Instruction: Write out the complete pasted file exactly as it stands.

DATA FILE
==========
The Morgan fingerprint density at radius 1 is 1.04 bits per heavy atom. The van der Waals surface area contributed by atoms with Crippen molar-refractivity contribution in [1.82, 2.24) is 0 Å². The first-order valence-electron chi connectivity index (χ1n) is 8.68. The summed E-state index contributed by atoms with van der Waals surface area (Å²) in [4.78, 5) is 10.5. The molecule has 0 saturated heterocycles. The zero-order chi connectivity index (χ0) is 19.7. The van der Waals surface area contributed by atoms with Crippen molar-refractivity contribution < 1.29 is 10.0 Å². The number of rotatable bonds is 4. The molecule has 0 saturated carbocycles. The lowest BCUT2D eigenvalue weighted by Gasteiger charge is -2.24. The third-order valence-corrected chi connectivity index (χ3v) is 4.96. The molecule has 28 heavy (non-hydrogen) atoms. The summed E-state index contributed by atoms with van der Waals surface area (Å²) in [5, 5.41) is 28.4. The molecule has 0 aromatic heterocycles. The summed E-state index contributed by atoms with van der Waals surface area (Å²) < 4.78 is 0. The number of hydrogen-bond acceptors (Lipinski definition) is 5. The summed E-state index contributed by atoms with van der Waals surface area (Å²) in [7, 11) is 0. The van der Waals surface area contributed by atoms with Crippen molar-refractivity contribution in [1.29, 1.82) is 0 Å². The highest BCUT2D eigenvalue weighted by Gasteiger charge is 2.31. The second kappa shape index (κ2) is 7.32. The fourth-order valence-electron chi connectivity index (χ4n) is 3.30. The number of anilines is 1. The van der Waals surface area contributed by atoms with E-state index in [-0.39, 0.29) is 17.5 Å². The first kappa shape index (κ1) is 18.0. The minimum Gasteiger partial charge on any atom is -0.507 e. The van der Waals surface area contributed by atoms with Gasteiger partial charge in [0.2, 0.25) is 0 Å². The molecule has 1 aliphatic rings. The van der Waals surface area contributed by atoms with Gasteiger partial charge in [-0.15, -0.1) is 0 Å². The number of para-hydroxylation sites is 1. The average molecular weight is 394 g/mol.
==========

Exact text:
The Morgan fingerprint density at radius 1 is 1.04 bits per heavy atom. The van der Waals surface area contributed by atoms with Crippen molar-refractivity contribution in [1.82, 2.24) is 0 Å². The first-order valence-electron chi connectivity index (χ1n) is 8.68. The summed E-state index contributed by atoms with van der Waals surface area (Å²) in [4.78, 5) is 10.5. The molecule has 0 saturated heterocycles. The zero-order chi connectivity index (χ0) is 19.7. The van der Waals surface area contributed by atoms with Crippen molar-refractivity contribution < 1.29 is 10.0 Å². The number of rotatable bonds is 4. The molecule has 0 saturated carbocycles. The lowest BCUT2D eigenvalue weighted by Gasteiger charge is -2.24. The third-order valence-corrected chi connectivity index (χ3v) is 4.96. The molecule has 28 heavy (non-hydrogen) atoms. The summed E-state index contributed by atoms with van der Waals surface area (Å²) in [5, 5.41) is 28.4. The molecule has 0 aromatic heterocycles. The summed E-state index contributed by atoms with van der Waals surface area (Å²) < 4.78 is 0. The number of hydrogen-bond acceptors (Lipinski definition) is 5. The summed E-state index contributed by atoms with van der Waals surface area (Å²) in [7, 11) is 0. The van der Waals surface area contributed by atoms with Crippen molar-refractivity contribution in [1.29, 1.82) is 0 Å². The highest BCUT2D eigenvalue weighted by Gasteiger charge is 2.31. The second kappa shape index (κ2) is 7.32. The fourth-order valence-electron chi connectivity index (χ4n) is 3.30. The number of anilines is 1. The van der Waals surface area contributed by atoms with E-state index in [-0.39, 0.29) is 17.5 Å². The first kappa shape index (κ1) is 18.0. The minimum Gasteiger partial charge on any atom is -0.507 e. The van der Waals surface area contributed by atoms with Gasteiger partial charge in [0.2, 0.25) is 0 Å². The molecule has 1 aliphatic rings. The van der Waals surface area contributed by atoms with Gasteiger partial charge in [-0.15, -0.1) is 0 Å². The number of para-hydroxylation sites is 1. The average molecular weight is 394 g/mol.